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Originally posted by Dontshootthemessanger
reply to post by riley
I made an account just to comment on this, and will probably slink back into the shadows of lurkerdom when I've had my say. (Took me forever to figure out a user-name, and I misspelled it! It does look different on this side though.)
I don't understand using pain an a deterrent. Oh, I'm sure it works, and probably faster than redirection techniques. But that doesn't make it ethical. The people delivering the shocks must have lost all their empathy. Or maybe repetition makes it easier. Or perhaps they really think they're doing the right thing, since the order came from the boss. I don't know.
Now, there were lots of things I disagreed with during my stint in group homes. Like somebody pointed out earlier, instead of trying to help clients work through issues and come to a place in their life where things are tolerable, they just drug everybody up within an inch of their brains. Some people need 'em, some don't. It's not as individualized as doctors make it out to be. Frankly, a lot of the peoplwww.disabilitymuseum.org... caught in the system don't have family members or strong advocates, and fall by the wayside. It's enough for society that they have a roof over their head and a full stomach, right? (That last sentence was sarcasm, btw.)
This reminds me of "Christmas in Purgatory". I thought those days were over. Sorry for the rant, I'm done!
Device Classification Name device, aversive conditioning
510(K) Number K911820
Device Name GED (GRADUATED ELECTRONIC DECELERATOR
BEHAVIOR RESEARCH INSTITUTE, INC.
240 laban st.
providence, RI 02909
Contact maureen fogarty
Regulation Number 882.5235
Classification Product Code
Date Received 04/24/1991
Decision Date 12/05/1994
Decision substantially equivalent (SE)
Classification Advisory Committee Neurology
Review Advisory Committee Neurology
Reviewed by Third Party No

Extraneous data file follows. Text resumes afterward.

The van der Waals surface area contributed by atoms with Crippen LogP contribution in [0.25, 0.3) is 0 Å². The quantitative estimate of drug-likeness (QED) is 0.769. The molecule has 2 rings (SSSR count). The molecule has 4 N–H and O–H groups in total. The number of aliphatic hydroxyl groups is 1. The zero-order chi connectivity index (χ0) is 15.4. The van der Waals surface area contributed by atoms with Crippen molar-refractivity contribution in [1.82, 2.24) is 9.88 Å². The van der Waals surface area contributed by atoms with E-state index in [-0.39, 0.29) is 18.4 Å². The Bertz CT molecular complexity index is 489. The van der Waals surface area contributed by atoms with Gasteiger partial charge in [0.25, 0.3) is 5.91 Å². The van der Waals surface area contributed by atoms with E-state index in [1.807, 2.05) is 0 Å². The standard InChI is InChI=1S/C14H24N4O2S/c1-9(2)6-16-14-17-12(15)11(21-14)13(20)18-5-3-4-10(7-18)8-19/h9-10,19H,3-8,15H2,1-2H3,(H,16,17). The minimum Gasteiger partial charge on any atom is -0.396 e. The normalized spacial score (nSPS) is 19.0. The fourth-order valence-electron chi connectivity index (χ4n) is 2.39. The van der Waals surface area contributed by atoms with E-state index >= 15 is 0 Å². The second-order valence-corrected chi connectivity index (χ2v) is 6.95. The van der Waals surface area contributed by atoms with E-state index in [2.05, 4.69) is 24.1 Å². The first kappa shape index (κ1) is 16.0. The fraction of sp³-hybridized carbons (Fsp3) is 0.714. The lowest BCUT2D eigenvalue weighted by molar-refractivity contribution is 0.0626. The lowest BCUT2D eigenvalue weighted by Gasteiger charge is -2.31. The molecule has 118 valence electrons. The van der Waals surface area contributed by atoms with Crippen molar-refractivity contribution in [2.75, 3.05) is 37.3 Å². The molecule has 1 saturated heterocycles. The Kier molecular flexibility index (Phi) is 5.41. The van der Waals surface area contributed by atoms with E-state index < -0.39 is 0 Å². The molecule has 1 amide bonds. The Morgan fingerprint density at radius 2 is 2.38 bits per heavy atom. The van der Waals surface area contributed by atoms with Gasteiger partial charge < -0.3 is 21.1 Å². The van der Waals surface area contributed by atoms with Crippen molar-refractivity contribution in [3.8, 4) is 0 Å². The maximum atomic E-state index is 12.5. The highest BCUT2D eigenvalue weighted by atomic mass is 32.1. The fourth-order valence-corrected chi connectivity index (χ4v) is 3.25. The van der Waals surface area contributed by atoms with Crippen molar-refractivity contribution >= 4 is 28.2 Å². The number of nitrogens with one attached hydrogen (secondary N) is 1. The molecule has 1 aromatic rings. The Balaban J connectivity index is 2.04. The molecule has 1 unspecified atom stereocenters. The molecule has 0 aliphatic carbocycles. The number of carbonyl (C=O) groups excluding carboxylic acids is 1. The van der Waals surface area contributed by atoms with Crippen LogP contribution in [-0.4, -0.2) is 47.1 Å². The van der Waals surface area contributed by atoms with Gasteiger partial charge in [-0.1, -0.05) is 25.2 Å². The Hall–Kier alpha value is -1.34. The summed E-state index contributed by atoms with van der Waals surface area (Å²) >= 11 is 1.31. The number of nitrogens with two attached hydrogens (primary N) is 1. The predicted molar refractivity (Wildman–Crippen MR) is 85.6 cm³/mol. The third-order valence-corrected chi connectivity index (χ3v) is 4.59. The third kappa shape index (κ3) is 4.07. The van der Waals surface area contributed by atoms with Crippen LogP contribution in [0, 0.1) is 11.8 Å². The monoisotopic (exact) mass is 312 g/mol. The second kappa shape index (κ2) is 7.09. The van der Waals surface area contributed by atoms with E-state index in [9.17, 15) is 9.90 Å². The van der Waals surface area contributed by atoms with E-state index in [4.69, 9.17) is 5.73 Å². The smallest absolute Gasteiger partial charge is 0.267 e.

Combination Product No
Why Can't Massachusetts Shut Matthew Israel Down?
In Massachusetts, Matthew Israel's critics have been trying to put him out of business for more than two decades. The first major battle took place in 1985—before Israel even started using shocks—after a 22-year-old student named Vincent Milletich died while in restraints at one of Israel's homes. The state Office for Children tried to close down Israel's facility, but he fought back with a lawsuit and a PR blitz. (For example, much as he does with journalists today, Israel showed videos of his methods to pioneering behaviorist B.F. Skinner, who was famously opposed to the use of painful punishments known as "aversives." Skinner then issued a statement saying that such extreme patients might require aversive therapy.) In the end, Judge Ernest Rotenberg, for whom the facility is now named, decreed that the program could stay open, though Israel would have to obtain court approval every time he wanted to use aversive therapy on a student.
In the mid-1990s, Massachusetts again tried to close down Israel's program—which by then had started to use electric shocks—and again he prevailed. This time, a judge declared that the state Department of Mental Retardation had waged a "war of harassment" against Israel, accused its commissioner of lying on the witness stand, stripped the agency of its power to regulate Israel's facility, and ordered the state to pay the $1.5 million in legal fees and other costs that Israel had racked up. The commissioner was forced to resign, a cautionary tale for any other state official thinking of taking on Israel.